New HIV infections among adolescents are projected to rise from 250,000 in 2015 to nearly 400,000 a year by 2030 if progress stalls in reaching adolescents, warns a report released by the United Nations Children’s Fund (UNICEF) today, which is observed annually as World AIDS Day.
“The world has made tremendous progress in the global effort to end AIDS, but the fight is far from over – especially for children and adolescents,” said UNICEF Executive Director Anthony Lake in a news release.
“Every two minutes, another adolescent – most likely a girl – will be infected with HIV. If we want to end AIDS, we need to recapture the urgency this issue deserves and redouble our efforts to reach every child and every adolescent,” he added.
AIDS remains a leading cause of death among adolescents, claiming the lives of 41,000 adolescents aged 10-19 in 2015, according to the 7th stocktaking report on Children and AIDS: For Every Child: End AIDS.
Globally there were nearly two million adolescents aged 10 -19 living with HIV in 2015. In sub-Saharan Africa, the region most impacted by HIV, girls accounted for three out of every four new infections among adolescents aged 15-19.
The report proposes strategies for accelerating progress in preventing HIV among adolescents and treating those who are already infected. These include:
- Investing in innovation including in locally grown solutions;
- Strengthening data collection;
- Ending gender-based discrimination and violence and countering stigma; and
- Prioritising efforts to address adolescents’ vulnerabilities by providing combination prevention efforts.
But funding for the AIDS response has declined since 2014, UNICEF said. In his message for World AIDS Day, UN Secretary-General Ban Ki-moon said that the international community can look back “with some pride” at the 35 years since the emergence of AIDS, but must also look ahead with resolve and commitment to reach its goal of ending the AIDS epidemic by 2030.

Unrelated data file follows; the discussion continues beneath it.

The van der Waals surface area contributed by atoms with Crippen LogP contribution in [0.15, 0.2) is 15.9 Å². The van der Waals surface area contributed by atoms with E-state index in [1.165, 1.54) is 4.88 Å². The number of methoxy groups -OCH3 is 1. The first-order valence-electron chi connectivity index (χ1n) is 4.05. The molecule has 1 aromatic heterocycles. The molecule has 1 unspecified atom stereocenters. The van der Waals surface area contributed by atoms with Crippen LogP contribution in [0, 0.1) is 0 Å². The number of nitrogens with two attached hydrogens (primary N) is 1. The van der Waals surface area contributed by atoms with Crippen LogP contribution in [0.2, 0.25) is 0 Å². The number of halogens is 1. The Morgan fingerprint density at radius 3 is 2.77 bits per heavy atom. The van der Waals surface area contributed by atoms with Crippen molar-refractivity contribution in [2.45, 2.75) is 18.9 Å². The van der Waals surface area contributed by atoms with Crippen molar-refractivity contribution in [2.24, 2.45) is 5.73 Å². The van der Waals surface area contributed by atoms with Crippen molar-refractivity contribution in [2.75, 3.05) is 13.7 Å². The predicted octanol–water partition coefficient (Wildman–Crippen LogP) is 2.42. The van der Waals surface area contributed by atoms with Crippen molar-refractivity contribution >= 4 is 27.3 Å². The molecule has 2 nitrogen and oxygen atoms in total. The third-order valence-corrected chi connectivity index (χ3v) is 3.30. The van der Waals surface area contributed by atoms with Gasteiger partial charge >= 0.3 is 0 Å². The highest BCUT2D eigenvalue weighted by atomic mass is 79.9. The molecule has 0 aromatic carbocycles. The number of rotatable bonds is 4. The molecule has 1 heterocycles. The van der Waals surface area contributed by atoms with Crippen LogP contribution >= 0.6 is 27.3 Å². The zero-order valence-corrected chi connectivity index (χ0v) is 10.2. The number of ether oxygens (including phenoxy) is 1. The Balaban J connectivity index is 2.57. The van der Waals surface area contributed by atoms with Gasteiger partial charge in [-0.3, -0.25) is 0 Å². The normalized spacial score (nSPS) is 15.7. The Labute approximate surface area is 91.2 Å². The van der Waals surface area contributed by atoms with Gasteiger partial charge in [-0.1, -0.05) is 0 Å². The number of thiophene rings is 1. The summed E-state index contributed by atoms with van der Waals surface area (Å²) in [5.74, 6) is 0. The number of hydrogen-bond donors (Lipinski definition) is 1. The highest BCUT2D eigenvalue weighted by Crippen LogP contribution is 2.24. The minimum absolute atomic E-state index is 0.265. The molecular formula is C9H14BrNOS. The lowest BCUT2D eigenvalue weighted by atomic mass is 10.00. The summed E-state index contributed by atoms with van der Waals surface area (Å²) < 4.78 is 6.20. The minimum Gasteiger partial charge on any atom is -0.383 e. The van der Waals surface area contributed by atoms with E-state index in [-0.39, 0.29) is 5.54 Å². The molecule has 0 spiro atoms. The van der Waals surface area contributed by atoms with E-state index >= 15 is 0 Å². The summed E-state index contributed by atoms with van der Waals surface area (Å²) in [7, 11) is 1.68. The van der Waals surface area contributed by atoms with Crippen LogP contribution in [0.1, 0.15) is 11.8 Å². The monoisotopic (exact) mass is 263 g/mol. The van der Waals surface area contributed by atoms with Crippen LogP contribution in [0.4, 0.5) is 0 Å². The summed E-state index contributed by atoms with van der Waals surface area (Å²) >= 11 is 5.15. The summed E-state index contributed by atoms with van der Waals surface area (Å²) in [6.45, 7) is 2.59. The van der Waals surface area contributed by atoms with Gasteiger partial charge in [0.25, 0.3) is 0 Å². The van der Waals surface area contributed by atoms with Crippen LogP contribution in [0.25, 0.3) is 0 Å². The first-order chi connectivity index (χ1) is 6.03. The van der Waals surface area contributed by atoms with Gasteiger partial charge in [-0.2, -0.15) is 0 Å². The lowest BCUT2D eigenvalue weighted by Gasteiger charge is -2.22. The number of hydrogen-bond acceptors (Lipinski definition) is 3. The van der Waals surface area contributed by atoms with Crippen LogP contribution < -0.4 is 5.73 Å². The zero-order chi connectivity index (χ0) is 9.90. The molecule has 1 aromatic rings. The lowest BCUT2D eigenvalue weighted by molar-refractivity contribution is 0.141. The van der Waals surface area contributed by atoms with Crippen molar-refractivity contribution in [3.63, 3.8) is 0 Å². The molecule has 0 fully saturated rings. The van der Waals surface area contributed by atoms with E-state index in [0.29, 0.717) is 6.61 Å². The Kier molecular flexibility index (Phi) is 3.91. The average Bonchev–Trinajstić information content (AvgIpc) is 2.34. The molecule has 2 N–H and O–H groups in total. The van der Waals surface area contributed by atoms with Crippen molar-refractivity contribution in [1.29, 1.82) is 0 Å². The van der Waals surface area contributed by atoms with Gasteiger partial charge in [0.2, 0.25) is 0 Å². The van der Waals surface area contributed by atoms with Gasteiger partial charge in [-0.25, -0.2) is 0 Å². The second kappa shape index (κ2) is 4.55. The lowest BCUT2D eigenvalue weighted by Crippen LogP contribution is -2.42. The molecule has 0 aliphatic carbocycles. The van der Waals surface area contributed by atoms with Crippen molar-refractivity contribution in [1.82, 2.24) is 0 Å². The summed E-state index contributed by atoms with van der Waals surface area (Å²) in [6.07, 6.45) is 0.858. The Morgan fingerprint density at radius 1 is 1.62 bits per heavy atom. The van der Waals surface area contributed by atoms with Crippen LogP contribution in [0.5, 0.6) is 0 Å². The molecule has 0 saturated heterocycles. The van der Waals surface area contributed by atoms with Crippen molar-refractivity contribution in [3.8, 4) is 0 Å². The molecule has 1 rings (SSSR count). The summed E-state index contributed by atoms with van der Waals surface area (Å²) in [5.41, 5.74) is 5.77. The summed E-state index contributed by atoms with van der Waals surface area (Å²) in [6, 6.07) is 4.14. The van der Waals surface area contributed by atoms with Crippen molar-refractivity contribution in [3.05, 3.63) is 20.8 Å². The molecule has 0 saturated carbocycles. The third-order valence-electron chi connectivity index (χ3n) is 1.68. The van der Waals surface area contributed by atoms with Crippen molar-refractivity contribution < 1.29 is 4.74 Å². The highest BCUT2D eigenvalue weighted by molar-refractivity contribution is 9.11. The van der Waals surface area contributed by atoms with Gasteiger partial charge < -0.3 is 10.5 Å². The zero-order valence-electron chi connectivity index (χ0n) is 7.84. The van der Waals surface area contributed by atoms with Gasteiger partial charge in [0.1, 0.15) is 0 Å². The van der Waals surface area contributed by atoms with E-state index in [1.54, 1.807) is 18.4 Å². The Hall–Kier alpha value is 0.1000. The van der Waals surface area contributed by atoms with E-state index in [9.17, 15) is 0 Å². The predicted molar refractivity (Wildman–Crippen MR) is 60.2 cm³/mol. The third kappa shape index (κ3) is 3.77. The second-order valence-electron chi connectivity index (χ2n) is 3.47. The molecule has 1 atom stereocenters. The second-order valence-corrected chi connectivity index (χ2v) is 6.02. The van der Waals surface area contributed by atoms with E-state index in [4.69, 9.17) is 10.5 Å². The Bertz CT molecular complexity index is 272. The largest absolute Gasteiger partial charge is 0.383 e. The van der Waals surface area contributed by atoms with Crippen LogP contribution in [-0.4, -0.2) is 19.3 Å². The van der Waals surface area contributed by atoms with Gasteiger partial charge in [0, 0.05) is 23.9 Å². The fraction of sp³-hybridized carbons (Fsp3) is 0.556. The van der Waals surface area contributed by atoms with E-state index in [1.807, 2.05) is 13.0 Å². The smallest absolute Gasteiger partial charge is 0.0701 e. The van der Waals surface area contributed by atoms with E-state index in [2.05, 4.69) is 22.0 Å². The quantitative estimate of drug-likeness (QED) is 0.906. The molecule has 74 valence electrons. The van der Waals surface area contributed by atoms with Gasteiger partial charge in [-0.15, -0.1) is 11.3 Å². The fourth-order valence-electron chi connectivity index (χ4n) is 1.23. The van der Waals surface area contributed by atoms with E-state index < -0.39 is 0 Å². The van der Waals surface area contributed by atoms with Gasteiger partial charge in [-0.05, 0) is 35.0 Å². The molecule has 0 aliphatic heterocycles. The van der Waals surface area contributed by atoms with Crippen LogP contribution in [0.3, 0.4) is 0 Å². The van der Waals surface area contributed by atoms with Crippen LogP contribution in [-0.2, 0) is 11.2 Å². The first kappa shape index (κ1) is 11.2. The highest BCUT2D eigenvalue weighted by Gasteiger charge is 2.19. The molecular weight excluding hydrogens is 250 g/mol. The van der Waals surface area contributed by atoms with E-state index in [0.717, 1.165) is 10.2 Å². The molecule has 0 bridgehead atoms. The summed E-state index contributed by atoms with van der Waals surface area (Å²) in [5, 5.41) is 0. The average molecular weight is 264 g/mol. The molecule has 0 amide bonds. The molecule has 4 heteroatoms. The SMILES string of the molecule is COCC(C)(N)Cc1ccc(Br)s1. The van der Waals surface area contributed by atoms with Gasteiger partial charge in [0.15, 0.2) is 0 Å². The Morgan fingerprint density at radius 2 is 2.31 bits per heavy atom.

There has been real progress on many fronts, including a reduction by half in the number of children infected through mother-to-child transmission since 2010, fewer AIDS-related deaths each year, longer lives for people with HIV and greater access to live-saving medicines, he said.
But gains remain fragile, he added, with young women vulnerable in countries with high HIV prevalence, especially in Sub-Saharan Africa, and new infections on the rise among people who inject drugs as well gay men and other men who have sex with men.
Mr. Ban also highlighted how the work against HIV is linked to progress in the implementation of the 2030 Agenda for Sustainable Development adopted in 2015, particularly in education, peace, gender equality and human rights.
“As I prepare to complete my tenure as Secretary-General, I issue a strong call to all: let us recommit, together, to realizing our vision of a world free of AIDS,” said the UN chief, who is stepping down on 31 December.
Another highlight of this Day is the launch of the hands up for #HIVprevention campaign that will explore different aspects of HIV prevention and how they relate to specific groups of people, such as adolescent girls and young women, key populations and people living with HIV.